The Enforcers: The CEDAW Committee
The CEDAW Committee was created in 1982 to monitor states' implementation of the Convention on the Elimination of All Forms of Discrimination against Women and issue recommendations for how states can better comply with the treaty. The committee is what is known in U.N. lingo as a "treaty body."
Members of the CEDAW Committee are self-identified gender experts chosen from the various countries that are party to CEDAW -- although they serve in their individual capacities, and not as official representatives of their country's governments. Elected by countries participating in CEDAW, they serve terms of four years and are eligible for re-election. Each country that is party to CEDAW must submit written and oral reports to the committee every four years. The committee questions the delegation and Issues concluding observations and recommendations for the state party to follow. In practice, the CEDAW Committee habitually bullies the delegations sent to deliver their countries' reports. The committee pressures state parties to change their domestic policies, and most alarmingly, it regularly reads more into the convention than exists in the actual text of the document. Although the committee is not technically a judicial body, its conclusions and recommendations have been cited in court decisions around the world, including the U.S. Supreme Court.
The CEDAW Committee in Session: A 2008 Example
The committee met for its 41st session from June 30 to July 18, 2008, to review the periodic reports submitted by Yemen, Lithuania, Nigeria, Iceland, Finland, the United Kingdom, Tanzania, and Slovakia. Its questions to the state party delegations generally focused on the following matters: whether national judiciaries are relying on CEDAW to make legislative decisions while bypassing or changing any conflicting domestic law; using quotas and incentives to achieve equal participation of women in business, politics, and academia; the division of labor and domestic responsibilities between men and women in the home; the protection of women's rights from infringement by "conservatives" and "religious people"; and, "sexual and reproductive health."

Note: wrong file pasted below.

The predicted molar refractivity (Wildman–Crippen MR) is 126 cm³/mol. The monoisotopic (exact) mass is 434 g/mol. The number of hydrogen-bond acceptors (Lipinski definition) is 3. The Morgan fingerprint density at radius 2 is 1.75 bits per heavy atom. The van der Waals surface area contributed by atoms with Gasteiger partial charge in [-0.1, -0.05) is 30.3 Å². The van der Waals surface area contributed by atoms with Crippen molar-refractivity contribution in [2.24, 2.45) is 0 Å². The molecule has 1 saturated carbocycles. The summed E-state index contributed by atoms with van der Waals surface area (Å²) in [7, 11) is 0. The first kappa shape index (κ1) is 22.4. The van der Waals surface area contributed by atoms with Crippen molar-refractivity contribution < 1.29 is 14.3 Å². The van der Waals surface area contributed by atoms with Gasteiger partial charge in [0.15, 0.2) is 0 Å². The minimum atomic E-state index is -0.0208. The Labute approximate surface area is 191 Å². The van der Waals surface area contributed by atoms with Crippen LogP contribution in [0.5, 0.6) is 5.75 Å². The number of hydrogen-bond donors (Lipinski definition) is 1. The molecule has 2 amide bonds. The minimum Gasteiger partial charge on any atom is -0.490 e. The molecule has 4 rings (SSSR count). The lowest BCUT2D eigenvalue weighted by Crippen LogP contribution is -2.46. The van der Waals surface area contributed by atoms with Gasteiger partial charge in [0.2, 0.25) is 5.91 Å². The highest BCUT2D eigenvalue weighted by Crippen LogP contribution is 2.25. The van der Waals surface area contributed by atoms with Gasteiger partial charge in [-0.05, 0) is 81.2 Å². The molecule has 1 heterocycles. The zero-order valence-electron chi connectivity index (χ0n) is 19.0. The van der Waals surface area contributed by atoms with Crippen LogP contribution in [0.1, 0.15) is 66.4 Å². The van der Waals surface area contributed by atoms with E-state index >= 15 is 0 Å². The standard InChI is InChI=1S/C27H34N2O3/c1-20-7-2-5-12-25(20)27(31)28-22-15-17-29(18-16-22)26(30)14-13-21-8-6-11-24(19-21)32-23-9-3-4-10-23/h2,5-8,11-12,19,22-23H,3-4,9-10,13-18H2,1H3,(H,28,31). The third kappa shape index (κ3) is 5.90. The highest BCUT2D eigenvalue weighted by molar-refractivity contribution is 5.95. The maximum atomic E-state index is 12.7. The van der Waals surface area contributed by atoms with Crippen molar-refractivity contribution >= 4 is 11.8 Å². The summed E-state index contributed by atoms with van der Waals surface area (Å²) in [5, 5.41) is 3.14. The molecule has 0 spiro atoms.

Domestication of the Convention. The committee questioned every country under review about the extent to which the convention has been incorporated into the country's domestic law, specifically inquiring about what kind of training is in place for the judiciary about how to refer to CEDAW in its rulings. For example, the committee chair asked the delegation from Slovakia whether there are any cases before Slovak courts in which CEDAW has been invoked. Another committee member asked for proof that the government of Nigeria is taking the convention seriously.
In its concluding observations on Lithuania's report, the committee expressed concern "that the Convention's provisions and the Committee's general recommendations are not sufficiently known by the majority of judges, lawyers, prosecutors [and women]...as indicated by the absence of any court decisions that refer to the Convention." Apparently, Lithuania's proof of compliance with CEDAW depends on its judges citing the treaty. A member of the committee asked the Lithuanian representatives whether the Lithuanian constitution has any provisions that would make the application of "temporary special measures" (affirmative action) on behalf of women unconstitutional. If so, she asked, "[Are] there plans to amend the Constitution? In what area [does] Lithuania plan to apply temporary special measures?"